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Sciontology – Advertising w/ Hip-Hop
Friday, May 09, 2008

Jeri Yoshizu
Scion’s Sales Promotions Manager

Hip-Hop and advertising have always had a tumultuous relationship. Yes the attention is nice, but do advertisers actually understand the culture, or are they just trying to use it to sell some burgers, t-shirts and candy bars? We see plenty of rappers in advertisements, and love that they get a check, but don’t always approve of what they’re selling. I remember it was only a year and a half ago the debate was about Common and his Gap ad. Was he a sellout? The answer was no, but as a culture we’re still on the lookout for how major companies are treating Hip-Hop. Scion is a company that has been working Hip-Hop into their ads, and cars, since their first day of existence and recently they jumped into the music distribution game. There’s one major question Hip-Hop fans have regarding all of Scion's actions, though; do they really care about the culture, or do they just see it as a marketing opportunity? I sat down with Scion’s sales promotions manager Jeri Yoshizu to find out.

Adam Bernard: First of all, thank you for taking the time to speak with me. I remember when Scion debuted. All your television advertisements had thumping basslines and city landscapes. Is it safe to say you’ve always been fans of Hip-Hop and working with Hip-Hop was a conscious decision?
Jeri Yoshizu: Yes, this was a conscious decision as at the time most automotive companies were staying away from Hip-Hop.

Adam Bernard: What are your feelings on the way Hip-Hop is used in advertising in general?
Jeri Yoshizu: Today simply using music in a commercial is not doing the community justice. A lot of corporations think that music is one dimensional, especially the genre of Hip-Hop. They don’t understand it is not a label or title, but a culture that is supported by many creative people. Because the media spins it in a one dimensional way it is perceived by the outside world as flat.

Adam Bernard: How are you going about making sure you don’t promulgate that “Hip-Hop is flat” idea?
Jeri Yoshizu: We have supported the community through music, dance, art, film and fashion. We produce events that have evolved the community’s perspective of corporate involvement, and we are always mindful of diluting the culture’s message.

Adam Bernard: Scion has also launched a record label. Tell me about the birth of the label and your hopes are for it.
Jeri Yoshizu: This “label,” and I use that term loosely as we sell cars, not tracks, as a primary revenue stream, was conceived to support artists that we work with. It has been around for three years and the first record was fulfilling the dream to have an artist’s music on vinyl. We have come a long way to where we are now, creating original music and bringing genres and people together in a creative space.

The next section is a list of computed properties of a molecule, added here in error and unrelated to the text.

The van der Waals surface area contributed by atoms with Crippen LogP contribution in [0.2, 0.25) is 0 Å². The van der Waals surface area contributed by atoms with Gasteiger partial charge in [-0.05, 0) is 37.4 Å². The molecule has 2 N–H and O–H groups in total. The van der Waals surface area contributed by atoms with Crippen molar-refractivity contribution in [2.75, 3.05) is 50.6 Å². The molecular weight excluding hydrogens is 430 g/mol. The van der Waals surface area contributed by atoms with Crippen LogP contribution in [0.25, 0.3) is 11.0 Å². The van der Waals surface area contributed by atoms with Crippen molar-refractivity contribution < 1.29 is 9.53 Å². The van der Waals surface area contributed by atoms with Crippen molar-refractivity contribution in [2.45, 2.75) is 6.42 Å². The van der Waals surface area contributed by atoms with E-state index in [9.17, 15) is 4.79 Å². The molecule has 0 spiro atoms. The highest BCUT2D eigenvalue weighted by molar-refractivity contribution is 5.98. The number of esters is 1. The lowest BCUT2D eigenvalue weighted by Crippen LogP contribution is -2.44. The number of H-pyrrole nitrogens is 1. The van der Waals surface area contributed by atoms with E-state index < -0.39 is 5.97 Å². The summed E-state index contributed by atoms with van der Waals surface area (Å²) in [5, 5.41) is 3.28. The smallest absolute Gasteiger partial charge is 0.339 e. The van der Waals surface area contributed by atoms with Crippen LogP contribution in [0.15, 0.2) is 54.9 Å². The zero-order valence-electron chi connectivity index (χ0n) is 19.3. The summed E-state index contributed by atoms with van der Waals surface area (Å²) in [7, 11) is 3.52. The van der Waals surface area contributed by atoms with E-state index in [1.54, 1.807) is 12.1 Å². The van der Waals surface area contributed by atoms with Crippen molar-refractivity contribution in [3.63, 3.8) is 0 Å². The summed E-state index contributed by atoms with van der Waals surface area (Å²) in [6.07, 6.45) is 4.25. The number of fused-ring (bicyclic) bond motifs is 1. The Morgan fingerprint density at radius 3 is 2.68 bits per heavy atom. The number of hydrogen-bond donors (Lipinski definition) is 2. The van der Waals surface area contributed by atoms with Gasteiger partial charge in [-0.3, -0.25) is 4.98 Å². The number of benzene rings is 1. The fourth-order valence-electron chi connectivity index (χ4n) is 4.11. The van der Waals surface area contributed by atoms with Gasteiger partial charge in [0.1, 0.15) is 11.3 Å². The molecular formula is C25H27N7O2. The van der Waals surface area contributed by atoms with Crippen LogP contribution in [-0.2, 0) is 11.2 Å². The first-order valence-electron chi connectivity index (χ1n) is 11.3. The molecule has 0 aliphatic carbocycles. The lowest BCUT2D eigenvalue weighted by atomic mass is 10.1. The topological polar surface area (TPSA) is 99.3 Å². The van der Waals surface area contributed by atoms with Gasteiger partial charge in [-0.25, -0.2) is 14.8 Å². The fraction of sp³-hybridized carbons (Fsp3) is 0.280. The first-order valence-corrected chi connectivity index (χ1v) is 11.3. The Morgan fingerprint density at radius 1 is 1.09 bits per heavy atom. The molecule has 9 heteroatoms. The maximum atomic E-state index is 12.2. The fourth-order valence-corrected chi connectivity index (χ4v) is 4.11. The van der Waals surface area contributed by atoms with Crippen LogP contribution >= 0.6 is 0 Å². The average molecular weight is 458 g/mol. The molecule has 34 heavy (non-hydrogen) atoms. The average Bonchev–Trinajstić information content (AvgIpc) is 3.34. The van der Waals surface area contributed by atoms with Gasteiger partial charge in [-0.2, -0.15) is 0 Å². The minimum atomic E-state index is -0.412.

Adam Bernard: With major labels getting killed in album sales why get involved in the world of music distribution? Do you feel you can offer something unique that a traditional music label might be unable to?
Jeri Yoshizu: We have unique relationships to offer to our target market and we are not trying to sell 500k copies of a track. We are reasonable about our expectations and cater to those who are music enthusiasts rather than the mainstream music listener.

Adam Bernard: Have any artists you’ve spoken with expressed any concerns about being associated with a car company and the commercial aspect of that?
Jeri Yoshizu: No. All of the artists that we have worked with have been highly receptive of the opportunity with Scion. After their experience we often get feedback that working with other corporations has been quite different.

Adam Bernard: Finally, usually the product mentions in rap songs are of the uber opulent variety, or the rapper’s lame company. Do you think there will come a time when a rap artist will start looking to shout out a company that actually embraces Hip-Hop rather than giving free advertising to a company that doesn’t give a damn?
Jeri Yoshizu: I think they have already done it, like Kenneth Cole in the 90’s, or Louis Vuitton, or Cristal, but I think the commercialism will play itself out as there is little return. There is an actual report on brandchannel.com that shows the most called out brands (editor’s note: I’ve seen this report, but it’s damn near impossible to find on the site now). You do the math.


posted by Adam Bernard @ 7:57 AM  
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